Corangamite Region   'Brown Book'   - How to optimise your soils to enhance productivity
Case Study
Soil carbon in cropping and pasture systems of Victoria – Preliminary results
Source: F.Robinson (DEPI), August 2012

Executive Summary

As part of the Soil Carbon Research Program (SCaRP), the objective of this study was to measure soil carbon stocks and composition in pasture and cropping systems of Victoria (dairy, beef, sheep and cereal production) and determine the influence of management in regions with varying climate and soil type.

Soil carbon stocks were measured, using the standardised SCaRP methodology, at 861 sites; 602 from farms and 259 from established field trials. The farm sites were selected according to region, soil type, and management system, with approximately 25 representations of each region x soil x management combination. Average annual rainfall in the regions ranged from <300 mm to >1000 mm. The field trials included cropping systems comparing cultivation, stubble management and rotation treatments, and livestock systems comparing pasture type, fertiliser and grazing management treatments. The trials had been established for periods of between 5 and 94 years.

The dataset is as yet incomplete and this report presents provisional results. Soil organic C stocks in the 0.3 m depth varied widely across the pasture and cropping systems of Victoria. Average total organic C stocks (0-0.3 m depth) in the regions were in the order: Mallee (15 Mg C/ha) < Northern Wimmera (29 Mg C/ha) < Southern Wimmera (33 Mg C/ha) < Northern and Southern Slopes (40 Mg C/ha) < Victorian Volcanic Plains (65 Mg C/ha) < Eastern Plains (80 Mg C/ha) < Strzelecki Ranges (90 Mg C/ha) < Otways (165 Mg C/ha). Soil organic C stocks were strongly related to annual rainfall and to EVI (Enhanced Vegetation Index).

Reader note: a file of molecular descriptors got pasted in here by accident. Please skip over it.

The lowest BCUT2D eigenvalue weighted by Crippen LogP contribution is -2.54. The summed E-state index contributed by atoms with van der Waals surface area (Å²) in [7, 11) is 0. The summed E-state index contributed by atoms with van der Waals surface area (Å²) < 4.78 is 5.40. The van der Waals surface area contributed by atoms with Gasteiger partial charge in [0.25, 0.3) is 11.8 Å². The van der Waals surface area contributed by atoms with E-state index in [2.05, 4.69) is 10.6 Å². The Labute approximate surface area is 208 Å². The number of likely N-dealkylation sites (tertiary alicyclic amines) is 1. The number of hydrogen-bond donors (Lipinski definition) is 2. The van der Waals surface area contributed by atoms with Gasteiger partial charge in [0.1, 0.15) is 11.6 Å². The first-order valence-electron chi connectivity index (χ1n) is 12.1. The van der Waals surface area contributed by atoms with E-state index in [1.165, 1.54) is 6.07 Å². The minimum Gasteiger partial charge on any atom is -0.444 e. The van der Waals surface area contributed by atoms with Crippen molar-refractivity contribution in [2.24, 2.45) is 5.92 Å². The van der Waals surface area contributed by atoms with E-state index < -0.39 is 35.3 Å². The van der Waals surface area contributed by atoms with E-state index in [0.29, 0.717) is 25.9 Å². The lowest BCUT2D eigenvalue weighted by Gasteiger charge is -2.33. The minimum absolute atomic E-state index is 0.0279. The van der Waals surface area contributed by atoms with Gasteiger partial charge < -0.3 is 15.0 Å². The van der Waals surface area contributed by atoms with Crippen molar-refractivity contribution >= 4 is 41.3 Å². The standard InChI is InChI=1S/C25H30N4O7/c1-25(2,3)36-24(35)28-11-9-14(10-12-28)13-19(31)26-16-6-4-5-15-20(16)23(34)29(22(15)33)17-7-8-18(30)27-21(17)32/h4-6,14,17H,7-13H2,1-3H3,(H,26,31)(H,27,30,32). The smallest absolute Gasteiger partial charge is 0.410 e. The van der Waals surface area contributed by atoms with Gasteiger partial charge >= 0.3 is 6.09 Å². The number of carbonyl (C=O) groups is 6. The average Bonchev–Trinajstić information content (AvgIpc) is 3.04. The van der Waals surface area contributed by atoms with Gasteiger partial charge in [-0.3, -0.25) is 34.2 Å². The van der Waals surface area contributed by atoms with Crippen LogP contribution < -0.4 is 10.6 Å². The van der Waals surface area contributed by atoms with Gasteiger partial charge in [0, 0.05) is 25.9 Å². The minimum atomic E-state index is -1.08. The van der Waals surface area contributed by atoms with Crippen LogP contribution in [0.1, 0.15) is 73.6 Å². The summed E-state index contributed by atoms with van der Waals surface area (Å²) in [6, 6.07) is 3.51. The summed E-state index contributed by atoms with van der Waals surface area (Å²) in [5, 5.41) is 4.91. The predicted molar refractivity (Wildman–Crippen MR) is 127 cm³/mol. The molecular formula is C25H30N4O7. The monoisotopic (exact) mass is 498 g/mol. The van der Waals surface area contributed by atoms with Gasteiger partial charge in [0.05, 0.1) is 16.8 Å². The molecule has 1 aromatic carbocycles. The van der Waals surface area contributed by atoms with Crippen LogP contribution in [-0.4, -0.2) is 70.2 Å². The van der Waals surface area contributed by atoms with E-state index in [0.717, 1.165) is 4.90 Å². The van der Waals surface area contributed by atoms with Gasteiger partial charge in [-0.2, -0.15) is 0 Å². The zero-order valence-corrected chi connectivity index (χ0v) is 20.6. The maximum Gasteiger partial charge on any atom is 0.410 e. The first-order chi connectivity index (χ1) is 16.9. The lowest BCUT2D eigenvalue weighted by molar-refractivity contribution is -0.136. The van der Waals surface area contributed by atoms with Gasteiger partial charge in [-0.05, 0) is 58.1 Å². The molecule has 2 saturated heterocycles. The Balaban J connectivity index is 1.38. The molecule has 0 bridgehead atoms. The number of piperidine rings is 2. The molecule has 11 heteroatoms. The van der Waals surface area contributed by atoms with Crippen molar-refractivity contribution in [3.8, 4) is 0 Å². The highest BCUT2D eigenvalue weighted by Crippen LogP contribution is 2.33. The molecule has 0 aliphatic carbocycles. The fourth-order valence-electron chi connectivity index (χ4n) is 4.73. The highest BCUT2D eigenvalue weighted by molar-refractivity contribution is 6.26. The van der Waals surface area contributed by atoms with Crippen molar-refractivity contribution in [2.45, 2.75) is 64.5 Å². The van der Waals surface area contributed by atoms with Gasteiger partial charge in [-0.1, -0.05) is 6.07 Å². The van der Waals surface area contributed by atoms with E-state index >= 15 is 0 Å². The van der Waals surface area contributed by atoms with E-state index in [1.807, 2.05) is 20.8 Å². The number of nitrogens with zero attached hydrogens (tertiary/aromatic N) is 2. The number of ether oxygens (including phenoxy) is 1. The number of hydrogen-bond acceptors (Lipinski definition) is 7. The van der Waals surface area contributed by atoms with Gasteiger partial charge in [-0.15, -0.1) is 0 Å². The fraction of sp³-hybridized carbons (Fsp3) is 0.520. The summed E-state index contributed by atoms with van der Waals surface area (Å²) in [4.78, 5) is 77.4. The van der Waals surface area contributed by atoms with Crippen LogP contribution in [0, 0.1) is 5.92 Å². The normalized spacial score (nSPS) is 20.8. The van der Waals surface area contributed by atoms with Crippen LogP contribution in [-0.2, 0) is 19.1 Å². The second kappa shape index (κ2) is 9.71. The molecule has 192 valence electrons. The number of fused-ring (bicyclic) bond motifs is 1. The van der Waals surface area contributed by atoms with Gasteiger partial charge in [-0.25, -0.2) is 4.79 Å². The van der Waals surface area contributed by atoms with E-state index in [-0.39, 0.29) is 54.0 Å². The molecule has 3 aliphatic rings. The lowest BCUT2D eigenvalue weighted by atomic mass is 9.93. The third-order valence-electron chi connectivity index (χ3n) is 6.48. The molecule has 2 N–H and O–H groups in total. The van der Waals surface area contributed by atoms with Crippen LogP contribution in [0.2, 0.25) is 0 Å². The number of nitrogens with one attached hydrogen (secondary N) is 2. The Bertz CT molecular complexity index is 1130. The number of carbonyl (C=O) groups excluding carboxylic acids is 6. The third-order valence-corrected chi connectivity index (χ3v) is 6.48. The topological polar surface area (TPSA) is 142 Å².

Total organic C stocks varied with soil type in the order: Tenosol (8 Mg C/ha) < Calcarosol (26 Mg C/ha) < Sodosol (41 Mg C/ha) < Vertosol (48 Mg C/ha) < Chromosol (53 Mg C/ha) < Dermosol (106 Mg C/ha). Soil total organic C stocks varied with management in the order: continuous cropping (34 Mg C/ha) < crop-pasture rotation (45 Mg C/ha) < sheep/beef pasture (63 Mg C/ha) < dairy pasture (120 Mg C/ha). Results from the field trials showed that management practices such as fertiliser application, cultivation, stubble retention, crop rotations and grazing management had relatively small or no effects on soil organic C stocks.

Carbon stocks were always greater in the 0-0.1 m depth than in the 0.1-0.2 and 0.2-0.3 m depths. The compositon of the soil organic C stocks varied considerably, but averaged 24% particulate C, 54% humic C and 29% resistant C.

The wide variation in soil organic C stocks in Victoria reflects inter-relationships between climate, management and soil properties. As such, baseline soil organic C stocks cannot be inferred from management, regional or soil classes alone.
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This project is supported by the Corangamite Catchment Management Authority, through funding from the Australian Government’s Caring for our Country

Page Updated: September 2013
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